Time Travel : Final Fantasy XIII-2

As I mentioned in an earlier post I love the concept of time travel. It has such potential in how you decide to use it in terms of storytelling. A recent game that used time travel in an amazing way is Final Fantasy XIII-2. I enjoyed Final Fantasy XIII and recognize that it had some flaws… I loved Final Fantasy XIII-2. It takes the story in a whole different direction and does such an amazing job telling it, but you do need to understand what happened in Final Fantasy XIII to understand what is happening in Final Fantasy XIII-2.

Early on we discover that Lightning has disappeared from the timeline from the point right at the end video of Final Fantasy XIII. Everyone says that she is with Vanille and Fang holding up Cocoon, but Serah remembers the version that we saw at the end of Final Fantasy XIII, even though no one else does. So then we the audience, just like Serah, are wondering what happened to change that moment in time. (Spoilers for Final Fantasy XIII-2 after the jump)

Time Travel

Very quickly we get introduced to a character named Noel who is from – what might be considered – the end of time. It makes sense that Serah and Noel come together. Noel wants to change his time because he is the last person alive and Serah wants to know how come she is the only one who remembers Lightning surviving, as well as what changed the timeline. We soon discover that the timelines are starting to bleed together and things from a different time are starting to show up. At first it is just an innocent item of a mirror, but later it gets much deadlier.

These distortions are causing time gates to appear that Noel and Serah can use to travel to different times. As you begin to unlock gates you unlock passage to different locations and times. Often you are able to visit a single location at multiple points in time. You are even able to create alternate timeline locations, by completing specific tasks in other timelines, usually in the future.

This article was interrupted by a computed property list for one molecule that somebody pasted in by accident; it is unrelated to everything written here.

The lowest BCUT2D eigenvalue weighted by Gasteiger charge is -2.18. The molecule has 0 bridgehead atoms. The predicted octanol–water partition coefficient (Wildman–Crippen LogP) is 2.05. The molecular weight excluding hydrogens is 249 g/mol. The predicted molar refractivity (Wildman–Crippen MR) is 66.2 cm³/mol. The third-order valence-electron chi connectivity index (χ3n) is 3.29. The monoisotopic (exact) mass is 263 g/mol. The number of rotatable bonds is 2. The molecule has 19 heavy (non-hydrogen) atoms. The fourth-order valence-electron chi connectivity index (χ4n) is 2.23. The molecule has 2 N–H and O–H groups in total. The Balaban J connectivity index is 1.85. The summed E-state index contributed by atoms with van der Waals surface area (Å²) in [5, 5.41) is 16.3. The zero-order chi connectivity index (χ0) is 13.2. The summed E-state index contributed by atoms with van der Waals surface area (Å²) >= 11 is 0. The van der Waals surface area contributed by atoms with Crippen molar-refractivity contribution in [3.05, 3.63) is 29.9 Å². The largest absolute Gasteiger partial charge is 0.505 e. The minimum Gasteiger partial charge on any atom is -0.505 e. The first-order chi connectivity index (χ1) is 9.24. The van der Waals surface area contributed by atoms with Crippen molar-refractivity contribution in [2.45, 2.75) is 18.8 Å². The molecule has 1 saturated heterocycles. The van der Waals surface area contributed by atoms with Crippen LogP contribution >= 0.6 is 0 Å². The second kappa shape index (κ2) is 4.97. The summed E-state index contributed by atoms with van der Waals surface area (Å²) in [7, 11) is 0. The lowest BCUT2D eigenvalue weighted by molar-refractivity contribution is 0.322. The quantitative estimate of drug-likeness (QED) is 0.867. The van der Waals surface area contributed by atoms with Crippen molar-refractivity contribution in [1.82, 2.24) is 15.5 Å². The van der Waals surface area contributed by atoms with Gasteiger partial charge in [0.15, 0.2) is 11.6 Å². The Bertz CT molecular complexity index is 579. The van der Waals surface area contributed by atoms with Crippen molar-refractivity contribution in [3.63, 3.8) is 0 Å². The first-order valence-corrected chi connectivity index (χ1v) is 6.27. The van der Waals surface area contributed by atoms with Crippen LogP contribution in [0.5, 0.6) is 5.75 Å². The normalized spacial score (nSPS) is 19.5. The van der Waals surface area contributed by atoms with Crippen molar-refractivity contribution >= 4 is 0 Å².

Change the Future, Change the Past

With the timelines bleeding into each other, the current progression of time is messed up, but at the same time that is currently the standard timeline. In your first trek into the future you end up fighting a big mechanical monster called Atlas who technically should not be there, but is. At first it is just the ghostly image of his hand, but then you have to fight the whole monster. This is just one example of where the timelines bleeding together is causing some major problems, and it also starts others looking into the problems with the timeline. Which leads to the discovery of vision cubes which are recordings of the visions that prophets had about the future.

This leads into one of the most interesting fights of the game. So through time travel and Noel it is discovered that the pillar created by Vanille and Fang is going to break, and Cocoon is going to come crashing into Pulse killing millions. In an effort to keep this from happening, a group of scientists try to create a Proto Fal’Cie to take over the job of keeping Cocoon afloat, but of course this turns out badly and the Proto Fal’Cie named Adam instead turns everyone into new L’Cie and basically takes over the human race. Noel and Serah in their time travel figure out where Proto Fal’Cie Adam is manipulating the timeline from, and go to face him. They climb up the tower and finally get to the fight with Adam and they think they have defeated him, but Adam has the ability to see into the future from the past. So when he sees himself defeated in the future he upgrades himself from the past so that he rises from the dead in the future to fight them again.

This fight could technically go on and on and the game gives you a few different options for a response after Adam re-emerges for the second time. One of which is yelling at the  scientists who created Adam that their machine is killing them. This recording ends up in a vision cube from the prophetess that is then seen by the scientists before they create Adam, thus making his existence never happen and therefore creating another timeline in the future. The way the creators used the bleeding of the storylines to have effects happen is brilliant and if visions between the timelines are possible and you have access to them you can see the future. Therefore if the future changes, it changes the vision cube and you in the past can change the outcome of the future by seeing the updated vision.